TomatosphereTM: Sowing the seeds of discovery through student science
Is it possible to grow fruits and vegetables in space despite the challenges of weightlessness and radiation? What types of seeds could germinate in space's hostile conditions? Since , over three million students across Canada and the United States have worked to answer those questions by taking part in the Tomatosphere™ program. This educational project's hands-on approach to learning gives students a real taste for science.
Food for thought: Let's talk Tomatosphere™ with astronaut Thomas Pesquet
Space agencies around the world are working to send humans to Mars. Since bringing enough food for a mission lasting two to three years would be too expensive and impractical, astronauts will have to grow their own healthy food while in space.
In the closed environment of a spacecraft, plants grown on board can make a huge contribution to life-support systems. Plants can provide food, produce oxygen, and recycle carbon dioxide and some organic waste.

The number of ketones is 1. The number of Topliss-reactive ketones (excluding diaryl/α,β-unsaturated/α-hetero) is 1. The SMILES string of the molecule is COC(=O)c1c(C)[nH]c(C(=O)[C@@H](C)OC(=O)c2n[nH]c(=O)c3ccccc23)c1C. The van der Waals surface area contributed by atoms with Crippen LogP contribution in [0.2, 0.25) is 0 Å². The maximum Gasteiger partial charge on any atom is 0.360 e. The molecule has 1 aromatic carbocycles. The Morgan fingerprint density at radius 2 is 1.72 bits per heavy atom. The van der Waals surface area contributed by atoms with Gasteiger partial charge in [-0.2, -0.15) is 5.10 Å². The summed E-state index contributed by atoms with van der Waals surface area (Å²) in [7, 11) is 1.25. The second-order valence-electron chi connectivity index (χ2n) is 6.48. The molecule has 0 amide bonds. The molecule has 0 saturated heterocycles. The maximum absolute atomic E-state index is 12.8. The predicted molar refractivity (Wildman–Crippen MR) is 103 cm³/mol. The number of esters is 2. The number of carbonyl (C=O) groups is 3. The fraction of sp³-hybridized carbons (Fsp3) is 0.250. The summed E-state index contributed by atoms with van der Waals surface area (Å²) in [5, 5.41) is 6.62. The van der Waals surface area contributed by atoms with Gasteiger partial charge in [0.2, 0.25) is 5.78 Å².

How to participate
The teacher orders a seed kit.
Two batches of seeds will be sent:
- A batch that has been exposed to the space or space-like environment
- A batch of control seeds, for comparison
- The students grow all of the seeds in the classroom "
blind," without knowing which are space seeds.
- They measure and record information about the tomato plants including germination rates and growth patterns.
- They submit the results online so that they are available to scientists who study horticulture and environmental biology.
- The students bring the tomatoes home and make a salsa that's out of this world!
Order your seeds for free
Teaching students to think like scientists
By participating, students can:
- awaken their interest in science and space
- discover related STEM topics such as
- the science of plants
- life cycles and ecosystems
- health and nutrition
- space travel and exploration
- agriculture on Earth and in space
- enjoy the satisfaction of bringing home their own "
- know that they are personally contributing to future space exploration
Why tomatoes? Because they are easy to grow, versatile, nutritious and delicious. In , over 272 million kilograms of tomatoes were grown in Canadian greenhouses.
The Tomatosphere™ project is a collaboration between:
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